When weConnectwe enter a state of union, be it a physical, emotional, cognitive or spiritual connection. With ourselves, others or even with nature, Connection is a powerful skill in the resilience toolkit that allows us to have heightened emotional intelligence (EQ), empathy and self-awareness.
We enter theFlowstate when we have a strong concept of effective, engaging and skilful responses to challenges. In Flow you are “in the zone” and have deep focus, achieving optimal performance and situational agility. Like top athletes who get “into the zone” when competing, the Flow state sees us operating at our peak.
HOW DO I BALANCE BEING AN INSPIRATIONAL AND COMFORTING LEADER WHILE CONTINUING TO PUSH ON PERFORMANCE?
Connect and Flow. It’s essential that your team know and trust that you are empathetic to their individual circumstances, whether you front a team of one or one thousand. Empathy and Emotional Literacy are two facets of connection that all great leaders possess. Combined with Flow, you can practice Situational Awareness and Agility that lead to optimal performance. Some days are harder than others and if your team feels safe knowing that they won’t be punished on difficult days where they aren’t as productive, they will work to make up the productivity on their better days. It’s a balance of give and take, of trust and of Connect and Flow.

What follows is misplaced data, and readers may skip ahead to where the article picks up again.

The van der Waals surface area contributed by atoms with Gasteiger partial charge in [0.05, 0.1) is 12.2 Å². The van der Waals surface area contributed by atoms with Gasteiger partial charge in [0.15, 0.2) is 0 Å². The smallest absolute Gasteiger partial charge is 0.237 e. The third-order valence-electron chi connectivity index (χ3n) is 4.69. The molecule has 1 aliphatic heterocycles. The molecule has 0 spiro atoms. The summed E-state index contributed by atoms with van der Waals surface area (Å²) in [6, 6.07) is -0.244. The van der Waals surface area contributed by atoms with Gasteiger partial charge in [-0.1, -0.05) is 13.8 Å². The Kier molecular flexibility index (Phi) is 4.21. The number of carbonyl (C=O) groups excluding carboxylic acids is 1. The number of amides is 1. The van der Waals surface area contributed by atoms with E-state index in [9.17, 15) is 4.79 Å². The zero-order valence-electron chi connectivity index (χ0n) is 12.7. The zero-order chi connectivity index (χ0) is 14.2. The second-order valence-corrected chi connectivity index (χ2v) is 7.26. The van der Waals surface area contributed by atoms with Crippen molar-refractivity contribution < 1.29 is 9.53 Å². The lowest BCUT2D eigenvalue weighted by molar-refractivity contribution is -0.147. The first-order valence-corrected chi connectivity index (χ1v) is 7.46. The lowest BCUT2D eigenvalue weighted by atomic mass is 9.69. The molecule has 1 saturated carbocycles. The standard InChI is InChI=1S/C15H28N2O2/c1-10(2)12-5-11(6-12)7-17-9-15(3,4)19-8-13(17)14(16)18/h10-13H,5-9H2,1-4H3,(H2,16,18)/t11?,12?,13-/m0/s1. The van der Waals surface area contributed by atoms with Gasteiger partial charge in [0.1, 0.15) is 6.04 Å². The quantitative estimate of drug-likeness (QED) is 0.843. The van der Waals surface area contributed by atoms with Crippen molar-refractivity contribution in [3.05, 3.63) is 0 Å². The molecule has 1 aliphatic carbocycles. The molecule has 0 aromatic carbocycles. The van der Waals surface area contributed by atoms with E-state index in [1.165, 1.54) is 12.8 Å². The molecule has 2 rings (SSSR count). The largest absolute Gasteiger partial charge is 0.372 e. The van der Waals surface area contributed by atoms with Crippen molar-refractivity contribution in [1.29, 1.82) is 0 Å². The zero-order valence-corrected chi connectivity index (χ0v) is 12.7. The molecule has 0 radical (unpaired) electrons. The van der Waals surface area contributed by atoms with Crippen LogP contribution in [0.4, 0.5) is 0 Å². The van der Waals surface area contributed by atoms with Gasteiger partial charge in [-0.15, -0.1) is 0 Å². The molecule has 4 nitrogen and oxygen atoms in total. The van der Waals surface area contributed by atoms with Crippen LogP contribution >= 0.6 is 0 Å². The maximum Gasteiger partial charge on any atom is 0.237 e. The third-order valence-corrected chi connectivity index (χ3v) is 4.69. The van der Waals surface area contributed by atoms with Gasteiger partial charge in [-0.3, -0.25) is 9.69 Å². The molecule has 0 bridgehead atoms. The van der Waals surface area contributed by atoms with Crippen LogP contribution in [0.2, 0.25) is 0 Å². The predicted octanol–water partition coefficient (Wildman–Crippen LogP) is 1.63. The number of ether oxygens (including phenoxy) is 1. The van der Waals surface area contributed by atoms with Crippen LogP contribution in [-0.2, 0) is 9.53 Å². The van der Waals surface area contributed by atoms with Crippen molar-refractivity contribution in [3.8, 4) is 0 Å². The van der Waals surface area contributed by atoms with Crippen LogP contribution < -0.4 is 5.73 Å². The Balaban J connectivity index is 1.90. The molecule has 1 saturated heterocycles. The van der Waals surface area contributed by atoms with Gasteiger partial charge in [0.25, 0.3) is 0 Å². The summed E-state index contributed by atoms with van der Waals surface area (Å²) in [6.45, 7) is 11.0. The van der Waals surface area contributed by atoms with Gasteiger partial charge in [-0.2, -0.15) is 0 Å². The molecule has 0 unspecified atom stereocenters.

HOW CAN I RESPOND TO COUNTLESS QUESTIONS FROM MANAGERS AND FRONTLINE WORKERS WHEN NO CLEAR ANSWERS EXIST?